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Johnson: Imperfect, but not flawed

By Marcel Gautreau

Contributor

When I was sitting down, thinking about what to write for this week’s editorial, my father stepped into my room to ask me what was wrong with Gary Johnson. Prepared for the worst after the “What is Aleppo?” scandal, I asked what exactly he meant.

Apparently, Johnson could not name a single current foreign leader. That seemed too stupid to be true. A quick Google search confirmed that, while almost every major news agency was running with that headline, the truth is that Johnson could not name a current foreign leader that he respected.

When allowed to expand to one that was still living, he settled on Vicente Fox, the former president of Mexico, though he could not remember his first name.

While I’m reasonably certain that I could name more political leaders than most people in my life that aren’t my professors, if I were asked the same question, I’d be just as stumped as Johnson was for two reasons.

The first and most basic, is that from a libertarian perspective, no head of state in the Western world is worthy of respect. While the political right is certainly making gains across the world – most memorably in England with the successful Brexit referendum – no other movement represents gains for right-libertarianism as much as they do for right-wing populism.

The slow rise of the right is a reaction to the fact that the dominant ideology of the post-USSR Western world has been globalism and liberalism, be it in media, in academia or in government.

The fact that a self-declared socialist had a legitimate chance of taking a major-party nomination for the presidency demonstrates that the pink tide is approaching the high water mark here as well. For Johnson to name a leader he liked, he had to turn his gaze southward to Mexico.

The second reason is, when one considers the politics of countries in Latin America or Africa, odds are strong that any leader is going to be problematic. I can say with relative certainty that the only reason that Johnson knew Fox was a safe answer is because the Cato Institute – one of the largest libertarian think tanks in the country – semi-regularly brings Fox to speak at their events, as I learned when I saw him give a speech at the International Students for Liberty Convention in 2015.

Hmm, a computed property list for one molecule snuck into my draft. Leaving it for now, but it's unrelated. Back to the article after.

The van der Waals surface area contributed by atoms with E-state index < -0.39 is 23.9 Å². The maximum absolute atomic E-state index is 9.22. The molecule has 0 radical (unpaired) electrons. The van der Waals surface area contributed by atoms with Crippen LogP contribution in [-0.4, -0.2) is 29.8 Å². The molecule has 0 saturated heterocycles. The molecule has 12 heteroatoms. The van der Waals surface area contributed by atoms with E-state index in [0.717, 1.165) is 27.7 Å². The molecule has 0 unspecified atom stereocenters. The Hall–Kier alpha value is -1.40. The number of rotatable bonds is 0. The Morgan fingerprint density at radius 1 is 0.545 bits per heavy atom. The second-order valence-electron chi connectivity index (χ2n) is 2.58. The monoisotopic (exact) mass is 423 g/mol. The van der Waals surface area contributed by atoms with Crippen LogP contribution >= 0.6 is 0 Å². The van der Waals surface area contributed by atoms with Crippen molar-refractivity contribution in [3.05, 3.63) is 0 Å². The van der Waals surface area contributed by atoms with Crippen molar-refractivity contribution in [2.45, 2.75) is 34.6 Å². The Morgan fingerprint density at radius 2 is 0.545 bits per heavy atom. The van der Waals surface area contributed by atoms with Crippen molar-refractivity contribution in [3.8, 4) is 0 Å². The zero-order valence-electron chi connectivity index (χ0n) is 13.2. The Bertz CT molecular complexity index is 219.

This, of course, is not to say that leaders of first-world countries are without sin. But even if Johnson could have wracked his brain to think of any living center-right leader of a developed country, the result would have been exactly the same.

Every CNN, NBC and Huffington Post journalist would have immediately looked that leader up on Wikipedia so they could tell us every flaw and crime of which that leader had been accused and that Johnson must admire. And if they found none, they would have settled to hype up the stunning fact that an octogenarian Latin American Catholic did not have progressive views on LGBT causes. Just see what happened when Donald Trump, when asked, said that a foreign leader he respects is Vladimir Putin.

It is a strange game, where you lose whether or not you choose to play.

Marcel Gautreau is the President of the Hofstra Students for Liberty

The views and opinions expressed in the Op-Ed section are those of the authors of the articles. They are not an endorsement of the views of The Chronicle or its staff. The Chronicle does not discriminate based on the opinions of the authors.

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